As part of the River Medina Restoration Project, a collaborative initiative delivered through the Isle of Wight Rivers Group and Newport Rivers Group, Environment Agency teams have installed a number of elver (juvenile eels) passes on a series of concrete weirs on the river.
Once common in British waters, the long-term future of the eel is bleak as the numbers entering European rivers has crashed by over 90 percent in recent decades. The decline is thought to be caused by a number of factors including over fishing, habitat loss, pollution, climate change and changes to oceanic currents.
Eels are unusual in that they start life in the ocean then grow in freshwater, before migrating back to the sea to spawn. One major concern regarding the survival of the European Eel is the presence of artificial barriers such as weirs, sluices and structures which prevent young eel migrating into our rivers to live out their adult life.
Figures indicate that approximately 20,000 hectares of stillwater habitat and 68,000 hectares of river habitat in Europe are inaccessible to eels due to manmade barriers, but the Environment Agency is dealing with this obstacle by installing eel friendly passes in waterways.
Data collected from fish population surveys carried out on the River Medina showed that very few eel were found in the upper catchment confirming the prediction that elvers were not able to swim up to the upper reaches of the river.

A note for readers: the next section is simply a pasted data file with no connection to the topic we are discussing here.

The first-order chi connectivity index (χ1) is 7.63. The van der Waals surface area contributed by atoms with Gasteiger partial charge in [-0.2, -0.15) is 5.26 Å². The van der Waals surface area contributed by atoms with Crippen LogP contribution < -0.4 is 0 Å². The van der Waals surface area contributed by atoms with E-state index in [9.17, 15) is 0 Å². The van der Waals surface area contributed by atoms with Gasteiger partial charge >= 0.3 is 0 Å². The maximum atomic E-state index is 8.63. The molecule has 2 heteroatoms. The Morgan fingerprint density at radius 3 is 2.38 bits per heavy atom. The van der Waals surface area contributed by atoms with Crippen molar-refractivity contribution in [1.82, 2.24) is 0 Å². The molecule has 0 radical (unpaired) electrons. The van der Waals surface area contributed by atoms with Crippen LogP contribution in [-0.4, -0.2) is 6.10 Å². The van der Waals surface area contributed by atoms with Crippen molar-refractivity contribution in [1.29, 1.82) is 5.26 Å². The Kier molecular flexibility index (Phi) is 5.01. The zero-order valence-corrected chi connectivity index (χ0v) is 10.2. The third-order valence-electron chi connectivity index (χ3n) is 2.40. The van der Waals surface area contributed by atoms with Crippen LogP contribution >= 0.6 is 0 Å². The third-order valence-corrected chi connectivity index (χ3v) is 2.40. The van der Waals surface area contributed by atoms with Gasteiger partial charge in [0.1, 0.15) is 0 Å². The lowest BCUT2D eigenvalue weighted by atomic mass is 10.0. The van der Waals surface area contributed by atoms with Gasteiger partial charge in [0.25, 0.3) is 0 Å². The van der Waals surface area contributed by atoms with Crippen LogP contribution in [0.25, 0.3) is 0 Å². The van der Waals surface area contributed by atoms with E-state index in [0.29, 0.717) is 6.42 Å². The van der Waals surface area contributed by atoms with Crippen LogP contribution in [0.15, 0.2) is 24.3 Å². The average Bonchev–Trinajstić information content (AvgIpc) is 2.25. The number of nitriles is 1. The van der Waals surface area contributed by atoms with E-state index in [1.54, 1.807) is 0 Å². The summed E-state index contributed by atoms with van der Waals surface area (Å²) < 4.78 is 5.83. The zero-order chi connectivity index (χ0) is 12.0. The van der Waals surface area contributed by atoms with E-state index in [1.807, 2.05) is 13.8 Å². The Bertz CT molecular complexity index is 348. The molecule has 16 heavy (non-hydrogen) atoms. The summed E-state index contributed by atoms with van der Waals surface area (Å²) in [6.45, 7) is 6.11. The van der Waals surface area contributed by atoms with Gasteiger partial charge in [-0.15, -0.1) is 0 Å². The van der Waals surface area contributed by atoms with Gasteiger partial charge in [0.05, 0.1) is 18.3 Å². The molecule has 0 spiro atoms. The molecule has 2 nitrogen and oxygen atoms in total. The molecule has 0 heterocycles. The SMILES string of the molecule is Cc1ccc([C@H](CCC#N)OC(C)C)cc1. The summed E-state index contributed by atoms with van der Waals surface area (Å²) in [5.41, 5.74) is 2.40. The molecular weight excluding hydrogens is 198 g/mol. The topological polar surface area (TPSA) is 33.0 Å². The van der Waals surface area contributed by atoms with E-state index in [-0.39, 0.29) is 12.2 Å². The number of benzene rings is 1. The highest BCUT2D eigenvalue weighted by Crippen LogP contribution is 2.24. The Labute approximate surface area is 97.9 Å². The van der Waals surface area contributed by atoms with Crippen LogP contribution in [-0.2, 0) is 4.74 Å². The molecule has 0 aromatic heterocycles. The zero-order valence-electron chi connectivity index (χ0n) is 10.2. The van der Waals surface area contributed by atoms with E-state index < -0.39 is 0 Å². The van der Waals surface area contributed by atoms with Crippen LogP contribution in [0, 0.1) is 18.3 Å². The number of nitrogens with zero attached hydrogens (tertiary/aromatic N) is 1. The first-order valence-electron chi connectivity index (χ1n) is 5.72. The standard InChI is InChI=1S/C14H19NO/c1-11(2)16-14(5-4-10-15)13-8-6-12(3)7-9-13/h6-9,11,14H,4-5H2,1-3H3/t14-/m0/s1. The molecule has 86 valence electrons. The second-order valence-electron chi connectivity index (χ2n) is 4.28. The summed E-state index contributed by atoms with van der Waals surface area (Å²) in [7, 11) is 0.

The elver passes are made using a four inch diameter flexible land drainage pipe with a “bottle brush” inserted through the entire length of the pipe. The pipe has a small amount of water passing through it which is gravity fed, and this provides a flow to help the elvers to find the entrance.
Dave Hunter of the Environment Agency’s Solent and South Downs Fisheries, Recreation and Biodiversity Team, said: “Due to the efforts of our specialist teams eel populations are being given a real chance to make a much needed comeback in rivers on the Island. This is great news, but more work needs to be done.
“These fish passes are relatively cheap and easy to install. Along with the habitat improvement works planned for the river, we hope that eel will be able to thrive in the Medina catchment which to date, they have been unable to do. This project is in addition to further extensive eel and elver migration projects across West Sussex, Hampshire and Isle of Wight area over many river catchments.”
Monitoring will be carried out in the spring of 2011 to assess the effectiveness of the new eel passes, and we hope to report back on this.
• Eels have a long-range lifecycle. They spawn in the ocean and their transparent larvae drift on ocean currents until they reach the continental shelf. As they approach the coast, they grow and take on a darker colour. Now called elvers, they enter estuaries and migrate upstream to grown and mature in rivers, lakes, ponds and wetlands as yellow eels. They can remain in freshwater for over 20 (and up to 40) years, before migrating downstream, taking on a silver appearance, to the sea. The mature adults are thought to migrate back to the mid-Atlantic to spawn. Truly one of nature’s great migrants.
• Eel are important to the diet of several other rare and protected species, such as otters and bittern.
• Eels are listed as endangered by the Convention on International Trade in Endangered Species.